Spanish aircrews train with US at Red Flag 16-4

  • Published
  • By Airman 1st Class Kevin Tanenbaum
  • 99th Air Base Wing Public Affairs
Since its inception in 1975, Red Flag has served as the pinnacle of air-to-air combat training for the Air Force and its allies.

For the Spanish Air Force, Red Flag 16-4 has been the perfect avenue to receive the best training for their aircrews and support personnel, as well as an avenue for overcoming unique challenges that aren’t always experienced in European exercises.

“With most of our experience coming from European exercises, we have mostly a European outlook,” said Spanish Air Force Capt. Dario Perez, an EF-18M pilot. “Working with the United States Air Force aircraft and its allies serves as a great chance to train in a non-European venue, and broaden our views.”

In order to expand their views, communication between allies can be a challenge for Spanish Air Forces, but at Red Flag this has not turned out to be a roadblock.

“As we are standardized with NATO everyone speaks the same language while we train,” said Spanish Air Force Capt. Esteve Ferran, a pilot. “With the NATO documents we use, everyone is on the same page and on the same sheet of music at all times. Like last time we were here in 2008 the exercise proved to be difficult at first, but once we got rolling it was excellent.”

Once settled in, Red Flag 16-4 offered unique trials for Spanish Air Force pilots and crews to overcome.

“While the Red Flag exercise here is similar to the exercises that we encounter in Europe, the surface-to-air threats that are part of Red Flag are top notch and always serve as a challenge,” Perez said.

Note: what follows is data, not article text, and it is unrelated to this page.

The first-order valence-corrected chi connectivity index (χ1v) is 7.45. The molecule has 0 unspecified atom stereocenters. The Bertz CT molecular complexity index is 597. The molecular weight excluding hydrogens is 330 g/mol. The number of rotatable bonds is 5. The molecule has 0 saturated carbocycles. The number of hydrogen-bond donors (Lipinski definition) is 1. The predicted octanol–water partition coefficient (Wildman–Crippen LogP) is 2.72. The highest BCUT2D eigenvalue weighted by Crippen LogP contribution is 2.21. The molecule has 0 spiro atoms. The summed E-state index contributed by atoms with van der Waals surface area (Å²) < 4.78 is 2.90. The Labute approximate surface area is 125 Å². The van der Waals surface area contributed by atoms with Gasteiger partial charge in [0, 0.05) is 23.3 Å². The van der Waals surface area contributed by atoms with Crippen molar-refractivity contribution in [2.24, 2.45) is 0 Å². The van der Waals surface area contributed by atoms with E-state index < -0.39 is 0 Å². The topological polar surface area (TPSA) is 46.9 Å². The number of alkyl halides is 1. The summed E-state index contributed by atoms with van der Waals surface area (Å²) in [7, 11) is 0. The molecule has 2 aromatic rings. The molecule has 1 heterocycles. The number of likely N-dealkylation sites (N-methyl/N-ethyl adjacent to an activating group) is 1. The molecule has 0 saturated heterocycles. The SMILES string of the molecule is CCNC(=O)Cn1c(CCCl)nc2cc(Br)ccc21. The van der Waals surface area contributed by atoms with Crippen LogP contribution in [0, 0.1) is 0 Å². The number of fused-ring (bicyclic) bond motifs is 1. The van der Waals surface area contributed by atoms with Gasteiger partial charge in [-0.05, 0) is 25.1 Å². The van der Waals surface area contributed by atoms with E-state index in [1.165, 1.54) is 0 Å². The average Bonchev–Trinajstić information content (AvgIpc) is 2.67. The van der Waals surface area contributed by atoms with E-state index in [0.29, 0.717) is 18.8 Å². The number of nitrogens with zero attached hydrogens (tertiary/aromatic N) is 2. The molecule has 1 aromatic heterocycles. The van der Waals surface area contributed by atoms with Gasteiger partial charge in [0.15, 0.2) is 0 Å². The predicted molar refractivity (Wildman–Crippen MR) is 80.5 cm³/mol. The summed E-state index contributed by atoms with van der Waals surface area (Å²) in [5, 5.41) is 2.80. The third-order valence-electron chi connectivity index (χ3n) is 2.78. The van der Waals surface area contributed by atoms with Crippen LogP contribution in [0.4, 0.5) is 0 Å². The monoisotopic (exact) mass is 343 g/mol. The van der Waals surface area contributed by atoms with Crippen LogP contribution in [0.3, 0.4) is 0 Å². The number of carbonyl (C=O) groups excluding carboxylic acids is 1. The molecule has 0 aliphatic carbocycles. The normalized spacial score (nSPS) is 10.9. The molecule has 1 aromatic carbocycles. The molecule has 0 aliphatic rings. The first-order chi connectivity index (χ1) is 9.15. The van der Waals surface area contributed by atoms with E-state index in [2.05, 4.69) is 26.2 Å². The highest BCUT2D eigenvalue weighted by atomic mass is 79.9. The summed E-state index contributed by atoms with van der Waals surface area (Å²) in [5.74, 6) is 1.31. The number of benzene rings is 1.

While the surface-to-air threats that pilots face here at Red Flag 16-4 serve as a valuable aspect of training, they aren’t the only facet of Red Flag valuable for aircrews.

“Tactically speaking, the surface-to-air threats are top notch,” Ferran said. “Also, the ability to use live ordnance in training is something that we don’t always get access to when we participate in European exercises.”

With all of these benefits of Red Flag’s training there are also multiple challenges that aircrews have had to face.

“One of the most difficult things about this exercise has been the act of deploying all of our assets here,” Ferran said. “It has been difficult, and staging out of Nellis was the first challenge we faced. Then, the night operations of Red Flag have also been a challenge. There is a nine-hour difference between the time zones and so when we finish operations we then have briefings at 3 a.m. It gets tiring and becomes a challenge and is something that we don’t see in European exercises.”

While these challenges, coupled with the tests of the monsoon weather that Las Vegas has brought to Red Flag 16-4, have presented Spanish air force with obstacles, they haven’t stopped pilots and aircrews from overcoming them.

Taking these obstacles in stride, the Spanish Air Force has used one of the premier air-to-air exercises that the Air Force offers to gain excellent training experience for aircrews.